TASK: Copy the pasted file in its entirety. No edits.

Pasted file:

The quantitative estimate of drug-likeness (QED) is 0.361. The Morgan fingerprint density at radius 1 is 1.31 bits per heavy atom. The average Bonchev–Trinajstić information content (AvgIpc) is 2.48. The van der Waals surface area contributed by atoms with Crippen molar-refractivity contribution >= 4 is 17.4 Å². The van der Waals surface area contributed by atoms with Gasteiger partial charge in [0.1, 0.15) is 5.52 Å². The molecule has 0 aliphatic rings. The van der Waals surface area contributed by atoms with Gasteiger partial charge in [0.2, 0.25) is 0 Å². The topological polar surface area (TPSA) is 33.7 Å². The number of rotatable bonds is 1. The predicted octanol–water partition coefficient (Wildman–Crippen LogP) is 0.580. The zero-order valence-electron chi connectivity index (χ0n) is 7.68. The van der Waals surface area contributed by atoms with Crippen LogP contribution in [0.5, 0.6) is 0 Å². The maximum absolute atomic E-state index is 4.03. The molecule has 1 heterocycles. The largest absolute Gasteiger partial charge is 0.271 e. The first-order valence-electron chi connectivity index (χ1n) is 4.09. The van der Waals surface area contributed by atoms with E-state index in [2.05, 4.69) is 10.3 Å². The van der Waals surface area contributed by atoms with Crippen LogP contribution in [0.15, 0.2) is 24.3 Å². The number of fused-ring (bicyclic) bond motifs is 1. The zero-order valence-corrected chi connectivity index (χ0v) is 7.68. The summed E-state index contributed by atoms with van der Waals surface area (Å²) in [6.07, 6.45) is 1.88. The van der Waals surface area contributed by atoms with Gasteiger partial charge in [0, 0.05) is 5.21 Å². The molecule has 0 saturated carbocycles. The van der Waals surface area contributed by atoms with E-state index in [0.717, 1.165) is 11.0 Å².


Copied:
The quantitative estimate of drug-likeness (QED) is 0.361. The Morgan fingerprint density at radius 1 is 1.31 bits per heavy atom. The average Bonchev–Trinajstić information content (AvgIpc) is 2.48. The van der Waals surface area contributed by atoms with Crippen molar-refractivity contribution >= 4 is 17.4 Å². The van der Waals surface area contributed by atoms with Gasteiger partial charge in [0.1, 0.15) is 5.52 Å². The molecule has 0 aliphatic rings. The van der Waals surface area contributed by atoms with Gasteiger partial charge in [0.2, 0.25) is 0 Å². The topological polar surface area (TPSA) is 33.7 Å². The number of rotatable bonds is 1. The predicted octanol–water partition coefficient (Wildman–Crippen LogP) is 0.580. The zero-order valence-electron chi connectivity index (χ0n) is 7.68. The van der Waals surface area contributed by atoms with Crippen LogP contribution in [0.5, 0.6) is 0 Å². The maximum absolute atomic E-state index is 4.03. The molecule has 1 heterocycles. The largest absolute Gasteiger partial charge is 0.271 e. The first-order valence-electron chi connectivity index (χ1n) is 4.09. The van der Waals surface area contributed by atoms with E-state index in [2.05, 4.69) is 10.3 Å². The van der Waals surface area contributed by atoms with Crippen LogP contribution in [0.15, 0.2) is 24.3 Å². The number of fused-ring (bicyclic) bond motifs is 1. The zero-order valence-corrected chi connectivity index (χ0v) is 7.68. The summed E-state index contributed by atoms with van der Waals surface area (Å²) in [6.07, 6.45) is 1.88. The van der Waals surface area contributed by atoms with Gasteiger partial charge in [0, 0.05) is 5.21 Å². The molecule has 0 saturated carbocycles. The van der Waals surface area contributed by atoms with E-state index in [0.717, 1.165) is 11.0 Å².